Every time we talk about a new social media network or online marketing move, privacy is an issue. But according to a new survey conducted by the USC Annenberg Center for the Digital Future and Bovitz Inc., it’s going to be less of a concern in the near future. Why? Not because we’re working on ways to make the internet more secure, but because Millennials aren’t as concerned as their elders.
When faced with the statement, “No one should ever be allowed to have access to my personal data or web behavior,” 70% of Millennials (18-34) agreed, compared with 77% of users 35 and older.
70% is still a lot of objectors but that 7% shows a shift in thinking that is likely to continue as the Millennials rise up and take over the world (those that haven’t already.)
If you want a Millennial to give you their contact information, simply offer them something in return such as a coupon or deal. (51% vs 40%) Specially, 56% were willing to share their location if they received a coupon for a local business.
This give and take also applies to targeted adverting. 25% of Millenials were willing to trade personal information in exchange for more relevant ads. Only 19% of those over 35 agreed.
Elaine B. Coleman, managing director of media and emerging technologies for Bovitz says,
“Millennials think differently when it comes to online privacy. It’s not that they don’t care about it — rather they perceive social media as an exchange or an economy of ideas, where sharing involves participating in smart ways. Millennials say, ‘I’ll give up some personal information if I get something in return. For older users, sharing is a function of trust — ‘the more I trust, the more I am willing to share.'”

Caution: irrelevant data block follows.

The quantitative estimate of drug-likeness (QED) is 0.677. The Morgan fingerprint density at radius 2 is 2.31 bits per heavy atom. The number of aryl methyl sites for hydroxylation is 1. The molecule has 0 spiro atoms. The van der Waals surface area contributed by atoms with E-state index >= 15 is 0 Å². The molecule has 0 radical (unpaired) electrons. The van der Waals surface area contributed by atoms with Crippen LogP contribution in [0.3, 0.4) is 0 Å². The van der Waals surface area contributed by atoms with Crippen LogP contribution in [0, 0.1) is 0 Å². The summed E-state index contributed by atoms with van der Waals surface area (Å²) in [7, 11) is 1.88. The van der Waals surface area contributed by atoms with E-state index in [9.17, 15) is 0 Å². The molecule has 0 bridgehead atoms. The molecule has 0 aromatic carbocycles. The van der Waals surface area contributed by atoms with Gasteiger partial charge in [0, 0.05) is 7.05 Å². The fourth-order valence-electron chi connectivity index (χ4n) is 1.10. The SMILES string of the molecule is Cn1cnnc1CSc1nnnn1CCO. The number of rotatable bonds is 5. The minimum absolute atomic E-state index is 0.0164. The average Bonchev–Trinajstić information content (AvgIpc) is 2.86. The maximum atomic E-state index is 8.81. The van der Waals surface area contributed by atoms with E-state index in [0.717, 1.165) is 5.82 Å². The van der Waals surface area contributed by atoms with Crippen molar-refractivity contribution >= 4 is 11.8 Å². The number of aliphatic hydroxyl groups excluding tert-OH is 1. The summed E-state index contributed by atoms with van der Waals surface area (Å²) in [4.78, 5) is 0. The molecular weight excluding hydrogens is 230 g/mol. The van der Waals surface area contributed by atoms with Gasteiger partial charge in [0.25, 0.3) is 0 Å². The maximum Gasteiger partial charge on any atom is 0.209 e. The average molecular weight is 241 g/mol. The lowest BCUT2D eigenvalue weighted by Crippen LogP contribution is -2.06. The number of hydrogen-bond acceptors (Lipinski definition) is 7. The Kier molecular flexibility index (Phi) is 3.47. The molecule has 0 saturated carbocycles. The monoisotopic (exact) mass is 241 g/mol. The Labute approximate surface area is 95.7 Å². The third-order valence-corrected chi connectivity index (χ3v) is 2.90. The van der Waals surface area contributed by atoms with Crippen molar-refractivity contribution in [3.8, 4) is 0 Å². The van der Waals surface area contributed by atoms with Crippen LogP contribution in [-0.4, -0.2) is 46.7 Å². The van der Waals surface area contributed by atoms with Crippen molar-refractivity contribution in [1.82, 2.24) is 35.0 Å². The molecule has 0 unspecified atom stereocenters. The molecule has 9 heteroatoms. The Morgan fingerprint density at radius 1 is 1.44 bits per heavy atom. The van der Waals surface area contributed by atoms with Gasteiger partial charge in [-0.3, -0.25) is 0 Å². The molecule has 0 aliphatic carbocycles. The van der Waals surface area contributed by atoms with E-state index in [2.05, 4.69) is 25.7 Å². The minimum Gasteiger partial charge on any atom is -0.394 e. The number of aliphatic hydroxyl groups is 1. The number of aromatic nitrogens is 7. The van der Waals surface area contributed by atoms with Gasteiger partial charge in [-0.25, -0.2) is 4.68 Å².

And Millennials have plenty of oppourtunities to share through social media. Almost half said they visit a social network several times a day. Only 20% of those over 35 make that claim. They also have regular contact with more people through social media — an average of 18 for those under 35 compared to only 5 for users over.
Jeffrey I. Cole, director of the USC Annenberg Center for the Digital Future says,
“Online privacy is dead — Millennials understand that, while older users have not adapted. Millennials recognize that giving up some of their privacy online can provide benefits to them. This demonstrates a major shift in online behavior — there’s no going back.”
How far will it go? Will we ever reach a stage where the majority of online netizens aren’t concerned about privacy? And if that happens, will companies stop jumping through hoops to protect them?